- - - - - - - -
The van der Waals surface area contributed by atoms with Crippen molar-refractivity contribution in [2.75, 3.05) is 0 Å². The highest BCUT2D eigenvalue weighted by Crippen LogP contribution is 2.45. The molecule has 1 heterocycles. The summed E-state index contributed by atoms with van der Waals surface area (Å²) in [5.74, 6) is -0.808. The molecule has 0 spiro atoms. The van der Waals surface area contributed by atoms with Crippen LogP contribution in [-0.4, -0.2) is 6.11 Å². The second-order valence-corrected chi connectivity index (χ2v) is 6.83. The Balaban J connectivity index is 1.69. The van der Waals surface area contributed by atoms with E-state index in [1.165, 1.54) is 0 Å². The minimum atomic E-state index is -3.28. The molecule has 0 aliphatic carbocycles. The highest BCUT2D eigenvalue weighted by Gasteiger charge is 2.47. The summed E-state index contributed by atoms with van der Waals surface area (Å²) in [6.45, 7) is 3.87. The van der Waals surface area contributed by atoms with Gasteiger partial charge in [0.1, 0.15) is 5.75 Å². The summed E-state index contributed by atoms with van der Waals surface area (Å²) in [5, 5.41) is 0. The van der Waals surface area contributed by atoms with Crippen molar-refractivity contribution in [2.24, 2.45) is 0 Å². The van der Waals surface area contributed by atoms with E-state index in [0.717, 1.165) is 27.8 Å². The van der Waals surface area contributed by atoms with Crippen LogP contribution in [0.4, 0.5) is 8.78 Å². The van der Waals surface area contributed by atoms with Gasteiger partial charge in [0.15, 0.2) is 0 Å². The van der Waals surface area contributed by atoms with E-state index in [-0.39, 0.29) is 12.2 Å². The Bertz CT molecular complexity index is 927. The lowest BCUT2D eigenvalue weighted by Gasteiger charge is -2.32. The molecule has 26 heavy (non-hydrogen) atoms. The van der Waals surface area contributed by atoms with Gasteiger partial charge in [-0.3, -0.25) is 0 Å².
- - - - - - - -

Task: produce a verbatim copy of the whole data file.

The van der Waals surface area contributed by atoms with Crippen molar-refractivity contribution in [2.75, 3.05) is 0 Å². The highest BCUT2D eigenvalue weighted by Crippen LogP contribution is 2.45. The molecule has 1 heterocycles. The summed E-state index contributed by atoms with van der Waals surface area (Å²) in [5.74, 6) is -0.808. The molecule has 0 spiro atoms. The van der Waals surface area contributed by atoms with Crippen LogP contribution in [-0.4, -0.2) is 6.11 Å². The second-order valence-corrected chi connectivity index (χ2v) is 6.83. The Balaban J connectivity index is 1.69. The van der Waals surface area contributed by atoms with E-state index in [1.165, 1.54) is 0 Å². The minimum atomic E-state index is -3.28. The molecule has 0 aliphatic carbocycles. The highest BCUT2D eigenvalue weighted by Gasteiger charge is 2.47. The summed E-state index contributed by atoms with van der Waals surface area (Å²) in [6.45, 7) is 3.87. The van der Waals surface area contributed by atoms with Gasteiger partial charge in [0.1, 0.15) is 5.75 Å². The summed E-state index contributed by atoms with van der Waals surface area (Å²) in [5, 5.41) is 0. The van der Waals surface area contributed by atoms with Crippen molar-refractivity contribution in [2.24, 2.45) is 0 Å². The van der Waals surface area contributed by atoms with E-state index in [0.717, 1.165) is 27.8 Å². The van der Waals surface area contributed by atoms with Crippen LogP contribution in [0.4, 0.5) is 8.78 Å². The van der Waals surface area contributed by atoms with Gasteiger partial charge in [0.15, 0.2) is 0 Å². The van der Waals surface area contributed by atoms with E-state index in [-0.39, 0.29) is 12.2 Å². The Bertz CT molecular complexity index is 927. The lowest BCUT2D eigenvalue weighted by Gasteiger charge is -2.32. The molecule has 26 heavy (non-hydrogen) atoms. The van der Waals surface area contributed by atoms with Gasteiger partial charge in [-0.3, -0.25) is 0 Å².